Clean energy advocates are upset that Wisconsin regulators want to use funds from the Focus on Energy program — meant for energy efficiency and renewables — to address the state’s broadband internet crisis.
New Illinois energy legislation was a product of negotiation and compromise, but many details still have to be worked out.
Illinois’ sweeping energy bill may become law this week after an amended version was passed by a state House energy committee Tuesday.
Some clean energy advocates are hopeful that what they call a “landmark, historic” victory is imminent on Illinois’ hotly debated massive energy bill after key compromises have been reached.
The complex and vast mosaic of interests at play in a massive proposed Illinois energy bill was showcased during a state House energy committee hearing that lasted for more than six hours Wednesday.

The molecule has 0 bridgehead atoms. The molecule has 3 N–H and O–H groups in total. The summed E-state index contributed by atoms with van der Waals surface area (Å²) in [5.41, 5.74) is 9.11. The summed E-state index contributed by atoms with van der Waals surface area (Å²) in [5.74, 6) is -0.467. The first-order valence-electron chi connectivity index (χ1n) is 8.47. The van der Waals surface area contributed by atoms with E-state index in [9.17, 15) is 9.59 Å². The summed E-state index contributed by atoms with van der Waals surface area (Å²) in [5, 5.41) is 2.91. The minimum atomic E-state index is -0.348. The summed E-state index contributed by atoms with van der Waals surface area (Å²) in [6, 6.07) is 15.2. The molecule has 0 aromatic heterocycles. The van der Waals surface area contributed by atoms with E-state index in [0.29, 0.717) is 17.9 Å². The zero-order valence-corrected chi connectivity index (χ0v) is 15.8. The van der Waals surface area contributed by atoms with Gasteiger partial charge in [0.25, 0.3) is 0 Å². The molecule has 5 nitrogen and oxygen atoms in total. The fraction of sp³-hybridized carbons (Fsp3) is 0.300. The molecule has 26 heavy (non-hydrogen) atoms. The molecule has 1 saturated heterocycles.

Illinois legislators today introduced a long-awaited massive energy bill that would provide subsidies to keep nuclear plants and coal plants running and introduce a controversial demand charge, along with fixing the state’s Renewable Portfolio Standard, increasing energy efficiency investments and other measures.
Beer and bread aren’t the only products that rely on the transformational powers of yeast. The prospects for cellulosic ethanol becoming a commercially available clean transportation fuel could also hinge on yeast’s ability to ferment corn stalks, switchgrass, wood chips or other fibrous feed stock.
A relatively inconspicuous company has played a significant role in the innovation and build-out of the country’s grid over the past century, including the development of the smart grid in the Chicago area and across the continent today.
While there are multiple contentious aspects of proposed Illinois energy legislation, including a subsidy to keep the state’s nuclear plants running, the demand charge has been a major sticking point.
A decision by Wisconsin regulators to allocate efficiency money to rural communities “underserved” by broadband internet access raises questions about how it will be spent.